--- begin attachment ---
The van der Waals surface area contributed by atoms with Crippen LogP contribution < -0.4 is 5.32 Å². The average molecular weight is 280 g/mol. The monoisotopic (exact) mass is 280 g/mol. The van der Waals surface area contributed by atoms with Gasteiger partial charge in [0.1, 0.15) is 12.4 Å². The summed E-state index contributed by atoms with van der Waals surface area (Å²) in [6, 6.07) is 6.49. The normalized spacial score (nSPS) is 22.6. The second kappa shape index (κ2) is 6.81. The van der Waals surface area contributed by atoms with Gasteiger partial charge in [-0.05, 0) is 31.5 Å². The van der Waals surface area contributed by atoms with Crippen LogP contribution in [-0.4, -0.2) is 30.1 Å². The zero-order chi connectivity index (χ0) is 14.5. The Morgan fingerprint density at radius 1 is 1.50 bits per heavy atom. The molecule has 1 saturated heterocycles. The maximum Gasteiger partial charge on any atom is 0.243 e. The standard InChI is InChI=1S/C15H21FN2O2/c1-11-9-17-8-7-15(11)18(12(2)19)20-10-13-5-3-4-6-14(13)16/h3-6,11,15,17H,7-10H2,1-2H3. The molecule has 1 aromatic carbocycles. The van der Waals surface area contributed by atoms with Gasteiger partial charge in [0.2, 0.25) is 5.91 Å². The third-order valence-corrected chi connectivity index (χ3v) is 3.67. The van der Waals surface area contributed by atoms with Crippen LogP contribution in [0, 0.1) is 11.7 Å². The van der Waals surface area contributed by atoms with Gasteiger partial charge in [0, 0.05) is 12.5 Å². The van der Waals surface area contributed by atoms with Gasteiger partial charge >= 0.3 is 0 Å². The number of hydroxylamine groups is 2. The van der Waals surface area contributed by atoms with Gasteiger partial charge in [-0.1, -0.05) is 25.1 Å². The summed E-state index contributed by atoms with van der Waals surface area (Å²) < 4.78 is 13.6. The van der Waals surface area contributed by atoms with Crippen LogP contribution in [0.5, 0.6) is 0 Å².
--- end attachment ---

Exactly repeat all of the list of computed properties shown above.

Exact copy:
The van der Waals surface area contributed by atoms with Crippen LogP contribution < -0.4 is 5.32 Å². The average molecular weight is 280 g/mol. The monoisotopic (exact) mass is 280 g/mol. The van der Waals surface area contributed by atoms with Gasteiger partial charge in [0.1, 0.15) is 12.4 Å². The summed E-state index contributed by atoms with van der Waals surface area (Å²) in [6, 6.07) is 6.49. The normalized spacial score (nSPS) is 22.6. The second kappa shape index (κ2) is 6.81. The van der Waals surface area contributed by atoms with Gasteiger partial charge in [-0.05, 0) is 31.5 Å². The van der Waals surface area contributed by atoms with Crippen LogP contribution in [-0.4, -0.2) is 30.1 Å². The zero-order chi connectivity index (χ0) is 14.5. The Morgan fingerprint density at radius 1 is 1.50 bits per heavy atom. The molecule has 1 saturated heterocycles. The maximum Gasteiger partial charge on any atom is 0.243 e. The standard InChI is InChI=1S/C15H21FN2O2/c1-11-9-17-8-7-15(11)18(12(2)19)20-10-13-5-3-4-6-14(13)16/h3-6,11,15,17H,7-10H2,1-2H3. The molecule has 1 aromatic carbocycles. The van der Waals surface area contributed by atoms with Gasteiger partial charge in [0.2, 0.25) is 5.91 Å². The third-order valence-corrected chi connectivity index (χ3v) is 3.67. The van der Waals surface area contributed by atoms with Crippen LogP contribution in [0, 0.1) is 11.7 Å². The van der Waals surface area contributed by atoms with Gasteiger partial charge in [0, 0.05) is 12.5 Å². The van der Waals surface area contributed by atoms with Gasteiger partial charge >= 0.3 is 0 Å². The number of hydroxylamine groups is 2. The van der Waals surface area contributed by atoms with Gasteiger partial charge in [-0.1, -0.05) is 25.1 Å². The summed E-state index contributed by atoms with van der Waals surface area (Å²) < 4.78 is 13.6. The van der Waals surface area contributed by atoms with Crippen LogP contribution in [0.5, 0.6) is 0 Å².